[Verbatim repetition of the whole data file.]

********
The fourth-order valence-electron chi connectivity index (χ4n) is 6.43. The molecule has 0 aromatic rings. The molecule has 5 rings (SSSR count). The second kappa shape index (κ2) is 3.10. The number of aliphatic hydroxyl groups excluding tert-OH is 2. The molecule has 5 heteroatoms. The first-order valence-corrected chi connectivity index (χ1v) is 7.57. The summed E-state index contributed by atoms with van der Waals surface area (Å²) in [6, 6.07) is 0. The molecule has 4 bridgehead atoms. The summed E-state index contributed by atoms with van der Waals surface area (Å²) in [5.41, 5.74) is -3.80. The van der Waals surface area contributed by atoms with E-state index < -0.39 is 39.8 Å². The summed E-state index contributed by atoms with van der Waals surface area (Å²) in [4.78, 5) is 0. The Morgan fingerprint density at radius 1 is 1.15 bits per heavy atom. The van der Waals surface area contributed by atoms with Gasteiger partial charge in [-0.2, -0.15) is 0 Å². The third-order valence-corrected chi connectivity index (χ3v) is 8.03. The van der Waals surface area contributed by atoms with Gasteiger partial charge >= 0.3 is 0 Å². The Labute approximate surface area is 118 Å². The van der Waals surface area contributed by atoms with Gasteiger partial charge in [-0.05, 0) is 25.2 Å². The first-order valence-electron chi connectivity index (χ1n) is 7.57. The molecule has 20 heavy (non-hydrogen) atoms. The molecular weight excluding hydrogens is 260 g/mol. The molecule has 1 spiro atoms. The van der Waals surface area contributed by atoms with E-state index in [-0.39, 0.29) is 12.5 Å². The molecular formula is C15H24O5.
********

The fourth-order valence-electron chi connectivity index (χ4n) is 6.43. The molecule has 0 aromatic rings. The molecule has 5 rings (SSSR count). The second kappa shape index (κ2) is 3.10. The number of aliphatic hydroxyl groups excluding tert-OH is 2. The molecule has 5 heteroatoms. The first-order valence-corrected chi connectivity index (χ1v) is 7.57. The summed E-state index contributed by atoms with van der Waals surface area (Å²) in [6, 6.07) is 0. The molecule has 4 bridgehead atoms. The summed E-state index contributed by atoms with van der Waals surface area (Å²) in [5.41, 5.74) is -3.80. The van der Waals surface area contributed by atoms with E-state index < -0.39 is 39.8 Å². The summed E-state index contributed by atoms with van der Waals surface area (Å²) in [4.78, 5) is 0. The Morgan fingerprint density at radius 1 is 1.15 bits per heavy atom. The van der Waals surface area contributed by atoms with Gasteiger partial charge in [-0.2, -0.15) is 0 Å². The third-order valence-corrected chi connectivity index (χ3v) is 8.03. The van der Waals surface area contributed by atoms with Gasteiger partial charge >= 0.3 is 0 Å². The Labute approximate surface area is 118 Å². The van der Waals surface area contributed by atoms with Gasteiger partial charge in [-0.05, 0) is 25.2 Å². The first-order valence-electron chi connectivity index (χ1n) is 7.57. The molecule has 20 heavy (non-hydrogen) atoms. The molecular weight excluding hydrogens is 260 g/mol. The molecule has 1 spiro atoms. The van der Waals surface area contributed by atoms with E-state index in [-0.39, 0.29) is 12.5 Å². The molecular formula is C15H24O5.